Years spent at university are easily the most transformative of your lives. When you make a connection, whether it be housemates, SU crew, teammates or part-time workmates, you’ll always share an unbreakable bond, fused by mad nights out, exam stress and petty drama.
If you’ve ever waited patiently while a mate throws up £25 worth of ale before handing them cheesy chips for the walk home, you’re a pal for life.
If you’ve bought £1 face masks, cute stationery, highlighters and a crate of VK to cheer up a friend after breaking up with that fit-but-dim lad from the Sports Science degree course, you’re a pal for life.
Have you lied to your uni lecturers/pastoral care advisor/family about your mate’s whereabouts to save them explaining the embarrassing truth? Yep, you’re in.
If you’re rapidly approaching 30 and still using your second year uni mate’s Netflix log-in, you guys have got it down!
Making history together
The trials and tribulations of spending three years-plus with a core group of mates that expands and contracts through arguments, boyfriends, girlfriends, illness, gap years, holidays and graduation, are all encompassing as milestones are reached, major life decisions are made and history is created.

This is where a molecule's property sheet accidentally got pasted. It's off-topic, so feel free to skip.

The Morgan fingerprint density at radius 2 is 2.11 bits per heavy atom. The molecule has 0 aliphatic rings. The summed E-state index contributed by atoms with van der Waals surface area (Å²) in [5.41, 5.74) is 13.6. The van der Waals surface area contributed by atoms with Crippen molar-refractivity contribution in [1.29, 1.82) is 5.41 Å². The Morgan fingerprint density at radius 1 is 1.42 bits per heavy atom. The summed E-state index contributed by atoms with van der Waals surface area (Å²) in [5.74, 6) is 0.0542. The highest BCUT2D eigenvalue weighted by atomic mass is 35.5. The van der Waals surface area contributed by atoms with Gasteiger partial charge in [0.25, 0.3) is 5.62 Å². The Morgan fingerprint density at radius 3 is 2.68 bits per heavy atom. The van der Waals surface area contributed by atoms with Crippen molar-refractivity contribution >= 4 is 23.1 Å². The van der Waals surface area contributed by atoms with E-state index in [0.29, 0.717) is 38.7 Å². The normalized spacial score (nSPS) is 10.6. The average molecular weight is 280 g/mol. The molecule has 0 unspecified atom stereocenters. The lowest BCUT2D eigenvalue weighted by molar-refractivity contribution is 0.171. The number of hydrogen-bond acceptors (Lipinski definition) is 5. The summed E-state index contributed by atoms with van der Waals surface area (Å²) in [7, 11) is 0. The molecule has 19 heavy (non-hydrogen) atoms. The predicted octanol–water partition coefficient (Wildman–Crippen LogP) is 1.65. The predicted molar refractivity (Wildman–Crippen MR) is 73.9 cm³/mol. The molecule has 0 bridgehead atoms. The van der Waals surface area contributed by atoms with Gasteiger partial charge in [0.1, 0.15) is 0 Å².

Me and Beth* cemented our lifelong friendship the time we both caught norovirus while at Liverpool uni and simultaneously had ‘an accident’ in the corridor outside our student halls. We had to call an ambulance, we were so ill.
When it arrived, I projectile vomited on the paramedic at the door. He went on to find Beth lying in the shower tray, fully clothed and covered in, well, things you don’t want to be covered in!
Once you’ve experienced that level of embarrassment and lived to tell the tale, you’re hardly falling out over a ‘borrowed’ jacket or who owes more for the gas and electricity that month.
As the years pass by, you will be reunited at weddings and birthday bashes, where you’ll continue the traditions of drunk limbo, quad shots, and piling furniture on whoever falls asleep first, watched in despair by elderly relatives and tutting aunts.
You’ll know when you’ve met your crew. It may just be one really good mate who stood by you through it all. It could be a whole bunch of people who are now treated like family by your actual relatives who will never know how many times you sat in the GUM clinic on a Sunday morning together. Or how close you came to being kicked out of uni for only turning up twice during your third-year Psychology degree. Or the real-life horror of admitting you 100% chose the wrong degree but stayed for the lolz.
Uni mates – we love to see it.